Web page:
Research Digest

Lab notes: Bhopal residents exposed to methyl isocyanate in 1984 continue to have DNA damage

Fresh tests on people who were exposed to the chemical showed that the frequency of genetic aberrations has increased with time.

Victims of Bhopal gas tragedy continue to suffer damage in their DNA, a new study has revealed.

Methyl isocyanate, which released from the Union Carbide plant in December 1984, is known to damage human DNA by interacting with proteins. Such damage was recorded in studies done by the Indian Council of Medical Research in years following the gas leak.

Now a team of scientists from MGM New Bombay Hospital has performed fresh tests on people who were exposed to MIC and found that the damage continues. Researchers used the same categorization that was used by Indian Council of Medical Research – people were grouped as severely exposed, moderately exposed or unexposed. Blood samples of 156 persons were collected for this study. Of this, 130 samples gave readable data and anomalies detected were classified, and results compared with Indian Council of Medical Research screening performed between 1985-1988.

The study has shown two trends. Even though people who were severely exposed to the gas now possess fewer abnormal cells, the frequency of aberrations within such cells has increased with time. Another finding was increase in chromosomal aberrations even in people who were not exposed or moderately exposed to the gas.

The researchers explain it could be due to several reasons. “A number of confounders, including lifestyle, environment, nutritional factors, drinking water, occupational exposures, and inherent genetic conditions interact. Additionally, continuous soil contamination by chemical wastes dumped in the Union Carbide India limited site might have augmented the genetic changes through interaction with other biologic and abiologic factors,” the study says.

Dr Hit Kishore Goswami, former founder chairman of Department of Genetics at Bhopal University (now Barkatullah University) who was involved in Bhopal studies, commented that “many follow up studies have been performed by individual groups, each differing slightly in their approach. This study also does the same. It manages to expose the complications of chemical contact with better techniques”.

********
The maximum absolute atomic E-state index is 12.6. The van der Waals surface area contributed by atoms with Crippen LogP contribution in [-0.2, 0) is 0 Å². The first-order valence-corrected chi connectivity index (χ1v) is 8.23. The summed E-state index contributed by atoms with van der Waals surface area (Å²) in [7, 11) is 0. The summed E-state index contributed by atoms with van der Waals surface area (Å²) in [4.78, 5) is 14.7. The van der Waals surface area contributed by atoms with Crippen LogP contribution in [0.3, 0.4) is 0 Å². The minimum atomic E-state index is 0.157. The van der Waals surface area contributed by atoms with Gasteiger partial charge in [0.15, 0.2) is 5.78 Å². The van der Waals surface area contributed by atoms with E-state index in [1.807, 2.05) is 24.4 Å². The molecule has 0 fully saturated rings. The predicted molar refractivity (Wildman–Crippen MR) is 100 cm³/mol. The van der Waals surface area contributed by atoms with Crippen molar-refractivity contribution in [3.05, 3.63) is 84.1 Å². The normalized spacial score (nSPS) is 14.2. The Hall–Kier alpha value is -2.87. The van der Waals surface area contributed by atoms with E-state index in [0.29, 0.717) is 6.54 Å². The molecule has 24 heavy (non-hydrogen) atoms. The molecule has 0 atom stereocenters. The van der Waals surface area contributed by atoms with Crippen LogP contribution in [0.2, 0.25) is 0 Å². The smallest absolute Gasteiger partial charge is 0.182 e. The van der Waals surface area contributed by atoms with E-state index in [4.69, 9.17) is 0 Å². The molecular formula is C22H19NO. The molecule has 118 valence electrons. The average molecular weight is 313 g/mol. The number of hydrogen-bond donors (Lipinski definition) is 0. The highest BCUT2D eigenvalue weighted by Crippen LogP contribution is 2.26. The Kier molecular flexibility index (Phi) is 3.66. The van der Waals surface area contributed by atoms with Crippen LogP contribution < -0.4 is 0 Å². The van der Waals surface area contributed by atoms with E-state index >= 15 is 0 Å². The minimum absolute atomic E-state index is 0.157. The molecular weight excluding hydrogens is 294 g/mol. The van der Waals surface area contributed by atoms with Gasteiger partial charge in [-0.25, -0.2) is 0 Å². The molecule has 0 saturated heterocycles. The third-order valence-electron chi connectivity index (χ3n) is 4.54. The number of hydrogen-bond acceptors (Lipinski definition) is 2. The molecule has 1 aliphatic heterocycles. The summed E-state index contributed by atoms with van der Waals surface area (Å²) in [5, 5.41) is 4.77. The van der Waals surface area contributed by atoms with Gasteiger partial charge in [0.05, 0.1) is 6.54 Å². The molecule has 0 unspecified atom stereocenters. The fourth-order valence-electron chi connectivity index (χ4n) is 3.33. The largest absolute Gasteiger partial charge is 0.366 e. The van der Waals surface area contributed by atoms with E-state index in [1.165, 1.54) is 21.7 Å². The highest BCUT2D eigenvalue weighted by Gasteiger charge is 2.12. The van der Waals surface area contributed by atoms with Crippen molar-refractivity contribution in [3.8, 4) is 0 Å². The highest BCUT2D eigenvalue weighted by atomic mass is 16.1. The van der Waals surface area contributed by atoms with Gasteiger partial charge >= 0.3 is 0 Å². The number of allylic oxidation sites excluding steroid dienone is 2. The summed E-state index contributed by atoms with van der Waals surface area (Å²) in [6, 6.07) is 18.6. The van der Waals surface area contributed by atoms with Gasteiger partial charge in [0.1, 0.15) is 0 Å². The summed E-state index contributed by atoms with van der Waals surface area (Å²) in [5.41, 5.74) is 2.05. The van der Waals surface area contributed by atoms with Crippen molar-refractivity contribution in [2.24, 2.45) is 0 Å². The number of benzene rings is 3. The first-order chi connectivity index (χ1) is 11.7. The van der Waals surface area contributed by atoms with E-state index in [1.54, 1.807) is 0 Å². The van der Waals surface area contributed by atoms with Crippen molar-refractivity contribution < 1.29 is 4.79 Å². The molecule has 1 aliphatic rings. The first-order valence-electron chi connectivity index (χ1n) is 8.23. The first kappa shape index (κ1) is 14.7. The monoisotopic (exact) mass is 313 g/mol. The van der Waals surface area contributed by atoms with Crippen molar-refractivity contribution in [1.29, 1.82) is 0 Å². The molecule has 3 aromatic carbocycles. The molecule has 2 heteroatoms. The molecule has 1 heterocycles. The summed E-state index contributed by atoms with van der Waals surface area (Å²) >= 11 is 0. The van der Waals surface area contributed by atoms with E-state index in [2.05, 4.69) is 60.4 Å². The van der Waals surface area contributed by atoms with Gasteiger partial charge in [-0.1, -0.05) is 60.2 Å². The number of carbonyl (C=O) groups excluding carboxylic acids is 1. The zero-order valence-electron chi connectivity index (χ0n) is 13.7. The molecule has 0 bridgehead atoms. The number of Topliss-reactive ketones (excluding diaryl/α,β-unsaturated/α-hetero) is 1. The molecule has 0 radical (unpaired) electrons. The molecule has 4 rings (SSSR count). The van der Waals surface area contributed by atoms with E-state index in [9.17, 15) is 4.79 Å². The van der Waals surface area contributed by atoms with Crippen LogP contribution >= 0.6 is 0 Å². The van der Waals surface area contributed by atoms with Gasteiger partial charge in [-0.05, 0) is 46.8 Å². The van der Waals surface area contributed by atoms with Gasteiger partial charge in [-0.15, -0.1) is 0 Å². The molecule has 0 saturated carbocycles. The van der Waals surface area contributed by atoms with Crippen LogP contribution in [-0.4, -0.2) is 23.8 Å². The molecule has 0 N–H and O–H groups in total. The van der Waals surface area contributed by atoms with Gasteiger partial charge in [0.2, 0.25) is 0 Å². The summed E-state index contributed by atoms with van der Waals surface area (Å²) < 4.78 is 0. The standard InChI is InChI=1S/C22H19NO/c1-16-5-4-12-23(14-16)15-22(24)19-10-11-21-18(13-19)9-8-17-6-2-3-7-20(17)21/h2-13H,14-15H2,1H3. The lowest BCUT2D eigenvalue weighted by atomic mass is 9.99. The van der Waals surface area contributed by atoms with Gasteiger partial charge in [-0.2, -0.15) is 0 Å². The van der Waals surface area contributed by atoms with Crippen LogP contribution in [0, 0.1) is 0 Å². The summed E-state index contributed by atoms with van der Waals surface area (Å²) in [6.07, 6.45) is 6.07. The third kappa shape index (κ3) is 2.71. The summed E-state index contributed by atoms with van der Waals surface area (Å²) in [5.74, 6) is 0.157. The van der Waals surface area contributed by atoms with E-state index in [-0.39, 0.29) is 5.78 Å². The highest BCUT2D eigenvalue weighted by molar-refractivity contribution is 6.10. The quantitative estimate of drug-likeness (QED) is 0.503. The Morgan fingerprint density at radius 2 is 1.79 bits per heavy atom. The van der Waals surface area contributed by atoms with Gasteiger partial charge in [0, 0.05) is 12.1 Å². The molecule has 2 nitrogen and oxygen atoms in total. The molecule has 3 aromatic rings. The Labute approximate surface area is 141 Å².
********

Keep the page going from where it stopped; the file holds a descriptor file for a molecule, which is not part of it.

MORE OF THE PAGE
However, Dr V Ramana Dhara, adjunct clinical professor at the Rollins School of Public Health of Emory, commented that “given problems with the study design and a lack of clear exposure-response, it does little to advance the knowledge of methyl isocyanate toxicity.”

The study was conducted by Bani B Ganguly and Shaouvik Mandal from the MGM Centre for Genetic Research and Diagnosis, MGM New Bombay Hospital. It has been published recently in journal Mutation Research-Genetic Toxicology and Environmental Mutagenesis.

This article was first published by India Science Wire.

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Changing the conversation around mental health in rural India

Insights that emerged from discussions around mental health at a village this World Mental Health Day.

Questioning is the art of learning. For an illness as debilitating as depression, asking the right questions is an important step in social acceptance and understanding. How do I open-up about my depression to my parents? Can meditation be counted as a treatment for depression? Should heartbreak be considered as a trigger for deep depression? These were some of the questions addressed by a panel consisting of the trustees and the founder of The Live Love Lough Foundation (TLLLF), a platform that seeks to champion the cause of mental health. The panel discussion was a part of an event organised by TLLLF to commemorate World Mental Health Day.